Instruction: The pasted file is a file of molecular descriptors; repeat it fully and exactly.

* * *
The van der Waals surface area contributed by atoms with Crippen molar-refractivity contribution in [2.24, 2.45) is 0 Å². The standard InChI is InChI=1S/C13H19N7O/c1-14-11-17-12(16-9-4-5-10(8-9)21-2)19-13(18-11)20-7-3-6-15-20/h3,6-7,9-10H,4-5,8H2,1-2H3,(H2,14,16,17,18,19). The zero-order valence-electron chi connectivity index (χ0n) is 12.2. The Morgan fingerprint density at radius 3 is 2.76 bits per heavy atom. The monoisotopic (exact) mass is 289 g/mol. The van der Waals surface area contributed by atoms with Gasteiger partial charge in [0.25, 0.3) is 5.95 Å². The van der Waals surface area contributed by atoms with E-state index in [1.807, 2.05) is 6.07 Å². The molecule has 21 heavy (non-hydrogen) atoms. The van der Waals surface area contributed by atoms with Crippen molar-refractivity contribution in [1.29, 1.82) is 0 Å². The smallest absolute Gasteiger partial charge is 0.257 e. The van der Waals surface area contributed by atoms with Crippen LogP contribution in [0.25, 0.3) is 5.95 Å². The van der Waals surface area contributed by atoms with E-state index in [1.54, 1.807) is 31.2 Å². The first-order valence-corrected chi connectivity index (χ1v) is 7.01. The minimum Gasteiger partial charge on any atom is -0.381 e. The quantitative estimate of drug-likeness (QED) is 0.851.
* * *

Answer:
The van der Waals surface area contributed by atoms with Crippen molar-refractivity contribution in [2.24, 2.45) is 0 Å². The standard InChI is InChI=1S/C13H19N7O/c1-14-11-17-12(16-9-4-5-10(8-9)21-2)19-13(18-11)20-7-3-6-15-20/h3,6-7,9-10H,4-5,8H2,1-2H3,(H2,14,16,17,18,19). The zero-order valence-electron chi connectivity index (χ0n) is 12.2. The Morgan fingerprint density at radius 3 is 2.76 bits per heavy atom. The monoisotopic (exact) mass is 289 g/mol. The van der Waals surface area contributed by atoms with Gasteiger partial charge in [0.25, 0.3) is 5.95 Å². The van der Waals surface area contributed by atoms with E-state index in [1.807, 2.05) is 6.07 Å². The molecule has 21 heavy (non-hydrogen) atoms. The van der Waals surface area contributed by atoms with Crippen molar-refractivity contribution in [1.29, 1.82) is 0 Å². The smallest absolute Gasteiger partial charge is 0.257 e. The van der Waals surface area contributed by atoms with Crippen LogP contribution in [0.25, 0.3) is 5.95 Å². The van der Waals surface area contributed by atoms with E-state index in [1.54, 1.807) is 31.2 Å². The first-order valence-corrected chi connectivity index (χ1v) is 7.01. The minimum Gasteiger partial charge on any atom is -0.381 e. The quantitative estimate of drug-likeness (QED) is 0.851.